Victorian grains industry geared up for season 2020

image of Craig Altmann and Courtney Ramse
GRDC Grower Relations Manager – South, Courtney Ramsey, caught up with Craig Altmann, AGF Seeds, Smeaton, at the Bendigo Grains Research Update. Photo: GRDC

The Victorian grains industry is well equipped with the latest research findings, new knowledge and critical advice to guide growers through the 2020 cropping season and into the future.

Important information and recommendations to support growers has been delivered at recent Grains Research and Development Corporation (GRDC) Grains Research Updates.

The Bendigo Update, attended by 280 people, has played an especially important role in informing advisers and growers for the coming season, according to GRDC Grower Relations Manager – South, Courtney Ramsey.

“New outcomes and findings from GRDC investments in research, development and extension will inform Victorian growers’ decision-making – not only over the coming production year but well beyond,” Ms Ramsey says.

“The GRDC Grains Research Update in Bendigo – attended by a mix of forward-thinking advisers, growers and key industry representatives – also provided a crucial opportunity for networking, sharing and debating ideas, access to researchers and the chance to provide feedback to inform future grains research investment.

“The Update featured leading United Kingdom agricultural consultant Keith Norman who spoke about the realities of producing grain in a highly regulated environment, as well as expert speakers from across the nation who discussed future industry challenges and opportunities, along with more immediate, regional agronomic and tactical approaches – underpinned by outcomes from rigorous scientific research.”

image of Western AG Representatives
Attending the GRDC Grains Research Update in Bendigo are Western AG representatives Jaron Dunstan (left), Derrinallum; Adrik Wright, Ballarat; Darcy Bullen, Nhill; and Clare Svilans, Kaniva. Photo: GRDC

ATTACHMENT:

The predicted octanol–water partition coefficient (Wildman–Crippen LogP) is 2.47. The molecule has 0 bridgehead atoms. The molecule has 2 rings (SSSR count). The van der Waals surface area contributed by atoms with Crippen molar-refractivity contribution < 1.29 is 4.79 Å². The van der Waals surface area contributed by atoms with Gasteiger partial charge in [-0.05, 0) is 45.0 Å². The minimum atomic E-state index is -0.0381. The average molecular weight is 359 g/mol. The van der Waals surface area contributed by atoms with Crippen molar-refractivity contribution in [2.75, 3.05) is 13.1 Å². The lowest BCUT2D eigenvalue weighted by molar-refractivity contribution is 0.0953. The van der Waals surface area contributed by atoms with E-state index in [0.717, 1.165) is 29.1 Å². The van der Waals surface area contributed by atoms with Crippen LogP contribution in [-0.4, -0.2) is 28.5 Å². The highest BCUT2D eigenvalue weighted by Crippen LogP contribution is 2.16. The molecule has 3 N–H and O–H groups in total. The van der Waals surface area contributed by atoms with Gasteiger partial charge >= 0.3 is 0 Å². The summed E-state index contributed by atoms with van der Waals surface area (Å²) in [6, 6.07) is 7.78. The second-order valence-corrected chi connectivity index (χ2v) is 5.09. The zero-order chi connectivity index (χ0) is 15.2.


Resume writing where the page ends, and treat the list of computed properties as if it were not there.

Key messages delivered to growers and advisers attending the event included:

  • Plant breeding and genetics have a vital part to play in the sustainability of crop production;
  • A clear opportunity exists for grains, particularly whole cereal grains and legumes, to be featured in plant-based meat substitutes;
  • A ‘whole of industry’ approach is required to defend and maintain Australia’s barley markets;
  • In coming decades, it is likely that yield gains will need to double to enable growers to maintain profit levels;
  • The increasing interest in harvest weed seed control systems (HWSC) continues to drive the development of new and improved HWSC systems;
  • New pre-emergent herbicides are becoming available, however, it is vital that these are used appropriately to get the best results;
  • Higher crop seeding rates appear to consistently improve the suppression of annual ryegrass and brome grass, especially in later sown crops;
  • A pasture phase can deliver substantial and lasting nutritional benefits well into a subsequent cropping phase, as well as providing the opportunity to drive weed seed banks to very low levels;
  • In many cases, soil sampling intensity should be increased to sample multiple zones in a paddock as soil phosphorous and nitrogen status are highly variable across and within paddocks;
  • Strategic one-off incorporation of lime is the fastest way to ameliorate highly acidic soil layers, especially at depth;
  • A thorough testing program is recommended to diagnose soil constraints to depth before undertaking any amelioration practices;
  • A number of simple farm practice changes can be made to maximise establishment of canola and lentil crops;
  • Prior to sowing, use the BlacklegCM canola disease management decision support tool to identify high risk paddocks and explore management strategies to reduce yield loss;
  • A new national pulse disease rating system has been implemented to ensure a consistent and independent disease rating system for pulses;
  • Recent reports of fungicide resistance in cereal pathogens highlight the importance of avoiding fungicide use that increases the likelihood of resistance development;
  • Insecticide resistance management needs to have a foundation in long-term planning rather than short-term decision making to achieve sustainability benefits;
  • To minimise snail bait degradation, avoid baiting in significant rainfall or high temperatures and store bait in cool conditions;
  • Multiple earwig species have been detected in grain crops, most of which are not associated with crop damage – it is therefore important to correctly identify which species is present in a paddock before taking any action.

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